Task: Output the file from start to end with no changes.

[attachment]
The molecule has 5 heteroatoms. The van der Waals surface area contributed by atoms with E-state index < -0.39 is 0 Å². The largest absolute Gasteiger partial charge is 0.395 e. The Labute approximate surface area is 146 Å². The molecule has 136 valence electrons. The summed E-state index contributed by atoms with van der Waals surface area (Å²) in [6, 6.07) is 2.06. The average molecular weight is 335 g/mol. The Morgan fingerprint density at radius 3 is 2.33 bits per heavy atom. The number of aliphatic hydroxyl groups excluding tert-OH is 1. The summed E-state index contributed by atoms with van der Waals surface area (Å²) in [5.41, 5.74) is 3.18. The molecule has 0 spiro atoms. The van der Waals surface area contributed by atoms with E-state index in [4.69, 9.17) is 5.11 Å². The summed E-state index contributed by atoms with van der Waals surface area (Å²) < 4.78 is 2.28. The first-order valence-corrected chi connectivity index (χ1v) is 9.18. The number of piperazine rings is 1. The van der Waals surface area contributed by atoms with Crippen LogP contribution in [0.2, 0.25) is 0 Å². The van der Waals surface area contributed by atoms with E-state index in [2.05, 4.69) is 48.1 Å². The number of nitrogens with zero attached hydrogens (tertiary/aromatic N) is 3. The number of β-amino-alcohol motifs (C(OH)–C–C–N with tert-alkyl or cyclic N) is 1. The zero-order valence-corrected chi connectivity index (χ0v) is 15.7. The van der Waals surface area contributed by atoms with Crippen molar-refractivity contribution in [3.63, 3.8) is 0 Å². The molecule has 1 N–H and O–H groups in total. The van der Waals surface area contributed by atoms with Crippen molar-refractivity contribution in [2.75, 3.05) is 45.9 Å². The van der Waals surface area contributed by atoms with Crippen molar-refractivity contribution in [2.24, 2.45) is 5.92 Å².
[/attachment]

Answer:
The molecule has 5 heteroatoms. The van der Waals surface area contributed by atoms with E-state index < -0.39 is 0 Å². The largest absolute Gasteiger partial charge is 0.395 e. The Labute approximate surface area is 146 Å². The molecule has 136 valence electrons. The summed E-state index contributed by atoms with van der Waals surface area (Å²) in [6, 6.07) is 2.06. The average molecular weight is 335 g/mol. The Morgan fingerprint density at radius 3 is 2.33 bits per heavy atom. The number of aliphatic hydroxyl groups excluding tert-OH is 1. The summed E-state index contributed by atoms with van der Waals surface area (Å²) in [5.41, 5.74) is 3.18. The molecule has 0 spiro atoms. The van der Waals surface area contributed by atoms with E-state index in [4.69, 9.17) is 5.11 Å². The summed E-state index contributed by atoms with van der Waals surface area (Å²) < 4.78 is 2.28. The first-order valence-corrected chi connectivity index (χ1v) is 9.18. The number of piperazine rings is 1. The van der Waals surface area contributed by atoms with Crippen LogP contribution in [0.2, 0.25) is 0 Å². The van der Waals surface area contributed by atoms with E-state index in [2.05, 4.69) is 48.1 Å². The number of nitrogens with zero attached hydrogens (tertiary/aromatic N) is 3. The number of β-amino-alcohol motifs (C(OH)–C–C–N with tert-alkyl or cyclic N) is 1. The zero-order valence-corrected chi connectivity index (χ0v) is 15.7. The van der Waals surface area contributed by atoms with Crippen molar-refractivity contribution in [3.63, 3.8) is 0 Å². The molecule has 1 N–H and O–H groups in total. The van der Waals surface area contributed by atoms with Crippen molar-refractivity contribution in [2.75, 3.05) is 45.9 Å². The van der Waals surface area contributed by atoms with Crippen molar-refractivity contribution in [2.24, 2.45) is 5.92 Å².